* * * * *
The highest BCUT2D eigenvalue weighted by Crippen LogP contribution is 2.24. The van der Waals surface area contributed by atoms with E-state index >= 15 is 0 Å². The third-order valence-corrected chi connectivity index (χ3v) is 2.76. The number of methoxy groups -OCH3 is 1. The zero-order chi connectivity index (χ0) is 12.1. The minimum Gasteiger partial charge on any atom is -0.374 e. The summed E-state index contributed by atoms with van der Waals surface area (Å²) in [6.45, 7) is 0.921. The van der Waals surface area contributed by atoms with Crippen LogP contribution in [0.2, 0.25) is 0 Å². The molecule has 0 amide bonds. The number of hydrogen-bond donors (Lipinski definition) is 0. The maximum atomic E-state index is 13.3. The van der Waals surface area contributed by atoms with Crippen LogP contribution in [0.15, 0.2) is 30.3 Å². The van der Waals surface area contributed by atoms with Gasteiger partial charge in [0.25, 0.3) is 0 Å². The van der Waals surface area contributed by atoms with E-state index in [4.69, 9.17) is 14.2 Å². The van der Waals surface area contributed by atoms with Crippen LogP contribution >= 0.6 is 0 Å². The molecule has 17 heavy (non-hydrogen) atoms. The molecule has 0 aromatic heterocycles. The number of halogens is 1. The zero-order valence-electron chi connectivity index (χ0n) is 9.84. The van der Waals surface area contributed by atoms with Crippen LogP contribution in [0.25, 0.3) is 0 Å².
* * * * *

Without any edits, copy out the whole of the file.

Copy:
The highest BCUT2D eigenvalue weighted by Crippen LogP contribution is 2.24. The van der Waals surface area contributed by atoms with E-state index >= 15 is 0 Å². The third-order valence-corrected chi connectivity index (χ3v) is 2.76. The number of methoxy groups -OCH3 is 1. The zero-order chi connectivity index (χ0) is 12.1. The minimum Gasteiger partial charge on any atom is -0.374 e. The summed E-state index contributed by atoms with van der Waals surface area (Å²) in [6.45, 7) is 0.921. The van der Waals surface area contributed by atoms with Crippen LogP contribution in [0.2, 0.25) is 0 Å². The molecule has 0 amide bonds. The number of hydrogen-bond donors (Lipinski definition) is 0. The maximum atomic E-state index is 13.3. The van der Waals surface area contributed by atoms with Crippen LogP contribution in [0.15, 0.2) is 30.3 Å². The van der Waals surface area contributed by atoms with Gasteiger partial charge in [0.25, 0.3) is 0 Å². The van der Waals surface area contributed by atoms with E-state index in [4.69, 9.17) is 14.2 Å². The van der Waals surface area contributed by atoms with Crippen LogP contribution >= 0.6 is 0 Å². The molecule has 17 heavy (non-hydrogen) atoms. The molecule has 0 aromatic heterocycles. The number of halogens is 1. The zero-order valence-electron chi connectivity index (χ0n) is 9.84. The van der Waals surface area contributed by atoms with Crippen LogP contribution in [0.25, 0.3) is 0 Å².